In this episode, I bring back Lori Schwartz Reichl from last week. With contest season coming up, we discuss the how to prepare your band to be adjudicated. What are the goals with adjudication? How can directors prepare themselves in the weeks, days and hours beforehand? How can we prepare our students for the experience?
As a music educator, Lori is an active adjudicator, clinician, guest conductor, private instructor, speaker, and writer. She is the author of the series “Key Changes: Refreshing Your Music Program” published monthly in the teacher edition of In Tune Magazine where she provides resources to enhance the music classroom/rehearsal space. She is also a journalist for Teaching Music Magazine. Visit her at www.makingkeychanges.com
In this episode, I share a quick strategy that will give you up-loadable evidence to show that you are incorporating writing and math into your curriculum. The best thing about it is that it is probably something you are already doing!
You just had your final concert but there are still two weeks left at school. What do you do now? Don’t make the mistake I made early in my career and have no plan. Now is the time to try a few different things while still holding the students to high expectations. Listen to find out more.
Many of us have learned to differentiate for special needs students, but did you know gifted students also need differentiation? In this episode, experienced music educator and music supervisor shares a few strategies for differentiation.
Does this whet your appetite for more? Earn college credit and learn more this summer when Samantha teaches a 4-day seminar of the same title. Find out more and register HERE for the course at Colorado College.
Have you ever felt like you stunk as a teacher? I have 18 years experience and recently I felt this way. One of my colleagues came for a visit. He gave me some tips afterwards and pointed out some things that I should know better about! I was embarrassed (but glad he pointed these things out).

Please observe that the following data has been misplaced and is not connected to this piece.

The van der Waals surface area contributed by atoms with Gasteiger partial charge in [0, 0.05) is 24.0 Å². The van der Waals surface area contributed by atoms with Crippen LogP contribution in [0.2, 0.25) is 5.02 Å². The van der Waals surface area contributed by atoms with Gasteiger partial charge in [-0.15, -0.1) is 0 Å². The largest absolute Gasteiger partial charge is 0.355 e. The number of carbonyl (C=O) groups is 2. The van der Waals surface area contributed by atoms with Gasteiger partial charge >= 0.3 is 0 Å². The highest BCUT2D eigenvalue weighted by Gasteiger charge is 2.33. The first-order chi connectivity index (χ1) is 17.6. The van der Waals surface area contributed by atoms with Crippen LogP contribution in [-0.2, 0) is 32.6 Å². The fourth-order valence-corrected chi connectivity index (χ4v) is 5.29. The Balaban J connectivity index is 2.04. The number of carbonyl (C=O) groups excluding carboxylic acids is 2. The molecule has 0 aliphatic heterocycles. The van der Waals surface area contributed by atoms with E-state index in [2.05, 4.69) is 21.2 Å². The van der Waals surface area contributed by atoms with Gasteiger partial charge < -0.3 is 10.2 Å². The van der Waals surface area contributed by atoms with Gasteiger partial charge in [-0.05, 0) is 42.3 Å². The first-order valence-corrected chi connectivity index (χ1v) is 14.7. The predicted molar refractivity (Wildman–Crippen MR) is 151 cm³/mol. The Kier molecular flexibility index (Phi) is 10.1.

I took a good look in the mirror and immediately implemented some changes. Rehearsals have been more efficient and productive. These were things I knew – I had even implemented them and taught others to – but I had let things slide gradually.
Hope this reminder helps you as much as it has me.
Where can three degrees in bassoon performance take you? Sometimes to exciting and unexpected places like teaching music in a rural public school. Join me as I have a conversation with Karen Gregg about the joy of teaching in a rural school, where Karen has a ton of community involvement, more flexibility, gets to know her students and has 40-45% of students in band.
When I was a young director, I thought the thirty minutes they gave us to warm up was too long. I just didn’t know what to do. Now I fill those thirty minutes quickly and wish I had more. I share my warm up process for festival and for most days in band.
Have you taught for 30 years or have you taught your first year 30 times? There is a difference! Jane and I discuss the importance of longevity in a band program and how you can stay fresh in a 30 year career.